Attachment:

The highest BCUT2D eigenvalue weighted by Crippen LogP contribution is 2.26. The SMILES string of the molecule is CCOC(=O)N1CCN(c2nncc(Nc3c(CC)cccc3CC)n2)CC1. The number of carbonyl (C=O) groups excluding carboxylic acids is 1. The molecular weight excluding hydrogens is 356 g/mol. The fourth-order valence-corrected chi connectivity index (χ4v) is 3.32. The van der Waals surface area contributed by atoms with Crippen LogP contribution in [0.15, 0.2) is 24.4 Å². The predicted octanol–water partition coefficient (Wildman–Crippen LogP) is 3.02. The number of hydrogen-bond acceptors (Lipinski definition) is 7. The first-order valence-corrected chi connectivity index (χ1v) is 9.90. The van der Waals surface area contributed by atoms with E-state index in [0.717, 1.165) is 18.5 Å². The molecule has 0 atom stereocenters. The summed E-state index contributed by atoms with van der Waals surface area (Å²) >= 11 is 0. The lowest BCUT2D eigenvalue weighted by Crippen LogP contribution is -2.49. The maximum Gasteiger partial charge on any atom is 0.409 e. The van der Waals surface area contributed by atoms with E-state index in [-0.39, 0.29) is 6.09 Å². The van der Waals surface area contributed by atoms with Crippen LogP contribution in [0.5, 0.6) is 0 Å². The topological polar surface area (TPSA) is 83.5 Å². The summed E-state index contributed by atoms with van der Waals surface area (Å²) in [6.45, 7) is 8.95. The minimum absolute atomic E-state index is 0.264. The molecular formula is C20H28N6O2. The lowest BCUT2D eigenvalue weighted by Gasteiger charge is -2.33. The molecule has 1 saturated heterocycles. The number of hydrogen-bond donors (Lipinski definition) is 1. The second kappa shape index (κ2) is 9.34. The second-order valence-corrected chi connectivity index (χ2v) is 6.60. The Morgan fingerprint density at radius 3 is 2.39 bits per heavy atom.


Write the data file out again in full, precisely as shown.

The highest BCUT2D eigenvalue weighted by Crippen LogP contribution is 2.26. The SMILES string of the molecule is CCOC(=O)N1CCN(c2nncc(Nc3c(CC)cccc3CC)n2)CC1. The number of carbonyl (C=O) groups excluding carboxylic acids is 1. The molecular weight excluding hydrogens is 356 g/mol. The fourth-order valence-corrected chi connectivity index (χ4v) is 3.32. The van der Waals surface area contributed by atoms with Crippen LogP contribution in [0.15, 0.2) is 24.4 Å². The predicted octanol–water partition coefficient (Wildman–Crippen LogP) is 3.02. The number of hydrogen-bond acceptors (Lipinski definition) is 7. The first-order valence-corrected chi connectivity index (χ1v) is 9.90. The van der Waals surface area contributed by atoms with E-state index in [0.717, 1.165) is 18.5 Å². The molecule has 0 atom stereocenters. The summed E-state index contributed by atoms with van der Waals surface area (Å²) >= 11 is 0. The lowest BCUT2D eigenvalue weighted by Crippen LogP contribution is -2.49. The maximum Gasteiger partial charge on any atom is 0.409 e. The van der Waals surface area contributed by atoms with E-state index in [-0.39, 0.29) is 6.09 Å². The van der Waals surface area contributed by atoms with Crippen LogP contribution in [0.5, 0.6) is 0 Å². The topological polar surface area (TPSA) is 83.5 Å². The summed E-state index contributed by atoms with van der Waals surface area (Å²) in [6.45, 7) is 8.95. The minimum absolute atomic E-state index is 0.264. The molecular formula is C20H28N6O2. The lowest BCUT2D eigenvalue weighted by Gasteiger charge is -2.33. The molecule has 1 saturated heterocycles. The number of hydrogen-bond donors (Lipinski definition) is 1. The second kappa shape index (κ2) is 9.34. The second-order valence-corrected chi connectivity index (χ2v) is 6.60. The Morgan fingerprint density at radius 3 is 2.39 bits per heavy atom.